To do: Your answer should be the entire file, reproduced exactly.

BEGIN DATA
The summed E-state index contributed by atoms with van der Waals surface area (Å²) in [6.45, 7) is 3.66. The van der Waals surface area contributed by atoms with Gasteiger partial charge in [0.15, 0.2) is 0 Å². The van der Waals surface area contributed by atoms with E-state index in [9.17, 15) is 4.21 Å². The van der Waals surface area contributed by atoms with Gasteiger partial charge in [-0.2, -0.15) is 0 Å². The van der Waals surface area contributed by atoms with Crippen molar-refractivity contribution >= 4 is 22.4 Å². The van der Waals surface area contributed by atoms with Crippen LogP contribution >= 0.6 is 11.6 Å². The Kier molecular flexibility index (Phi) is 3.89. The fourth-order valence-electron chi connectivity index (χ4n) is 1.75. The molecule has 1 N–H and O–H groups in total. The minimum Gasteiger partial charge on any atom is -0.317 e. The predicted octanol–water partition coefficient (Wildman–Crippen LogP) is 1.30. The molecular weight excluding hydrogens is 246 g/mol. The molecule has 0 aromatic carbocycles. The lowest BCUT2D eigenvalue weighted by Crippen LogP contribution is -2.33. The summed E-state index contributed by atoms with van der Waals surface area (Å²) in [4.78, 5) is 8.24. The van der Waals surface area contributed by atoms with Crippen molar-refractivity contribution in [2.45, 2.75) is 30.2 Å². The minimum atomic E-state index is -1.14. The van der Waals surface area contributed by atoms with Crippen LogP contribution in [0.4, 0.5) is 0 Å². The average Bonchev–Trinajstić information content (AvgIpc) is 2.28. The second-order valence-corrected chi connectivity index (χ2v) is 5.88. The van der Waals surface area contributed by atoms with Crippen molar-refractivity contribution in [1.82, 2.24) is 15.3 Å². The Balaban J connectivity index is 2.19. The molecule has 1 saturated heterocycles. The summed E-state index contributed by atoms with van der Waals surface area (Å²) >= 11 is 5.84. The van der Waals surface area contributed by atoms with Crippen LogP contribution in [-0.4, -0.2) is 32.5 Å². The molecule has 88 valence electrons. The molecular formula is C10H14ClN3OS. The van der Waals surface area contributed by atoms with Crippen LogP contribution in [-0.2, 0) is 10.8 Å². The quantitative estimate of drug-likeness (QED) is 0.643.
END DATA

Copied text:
The summed E-state index contributed by atoms with van der Waals surface area (Å²) in [6.45, 7) is 3.66. The van der Waals surface area contributed by atoms with Gasteiger partial charge in [0.15, 0.2) is 0 Å². The van der Waals surface area contributed by atoms with E-state index in [9.17, 15) is 4.21 Å². The van der Waals surface area contributed by atoms with Gasteiger partial charge in [-0.2, -0.15) is 0 Å². The van der Waals surface area contributed by atoms with Crippen molar-refractivity contribution >= 4 is 22.4 Å². The van der Waals surface area contributed by atoms with Crippen LogP contribution >= 0.6 is 11.6 Å². The Kier molecular flexibility index (Phi) is 3.89. The fourth-order valence-electron chi connectivity index (χ4n) is 1.75. The molecule has 1 N–H and O–H groups in total. The minimum Gasteiger partial charge on any atom is -0.317 e. The predicted octanol–water partition coefficient (Wildman–Crippen LogP) is 1.30. The molecular weight excluding hydrogens is 246 g/mol. The molecule has 0 aromatic carbocycles. The lowest BCUT2D eigenvalue weighted by Crippen LogP contribution is -2.33. The summed E-state index contributed by atoms with van der Waals surface area (Å²) in [4.78, 5) is 8.24. The van der Waals surface area contributed by atoms with Crippen molar-refractivity contribution in [2.45, 2.75) is 30.2 Å². The minimum atomic E-state index is -1.14. The van der Waals surface area contributed by atoms with Crippen LogP contribution in [0.4, 0.5) is 0 Å². The average Bonchev–Trinajstić information content (AvgIpc) is 2.28. The second-order valence-corrected chi connectivity index (χ2v) is 5.88. The van der Waals surface area contributed by atoms with Crippen molar-refractivity contribution in [1.82, 2.24) is 15.3 Å². The Balaban J connectivity index is 2.19. The molecule has 1 saturated heterocycles. The summed E-state index contributed by atoms with van der Waals surface area (Å²) >= 11 is 5.84. The van der Waals surface area contributed by atoms with Crippen LogP contribution in [-0.4, -0.2) is 32.5 Å². The molecule has 88 valence electrons. The molecular formula is C10H14ClN3OS. The van der Waals surface area contributed by atoms with Crippen LogP contribution in [-0.2, 0) is 10.8 Å². The quantitative estimate of drug-likeness (QED) is 0.643.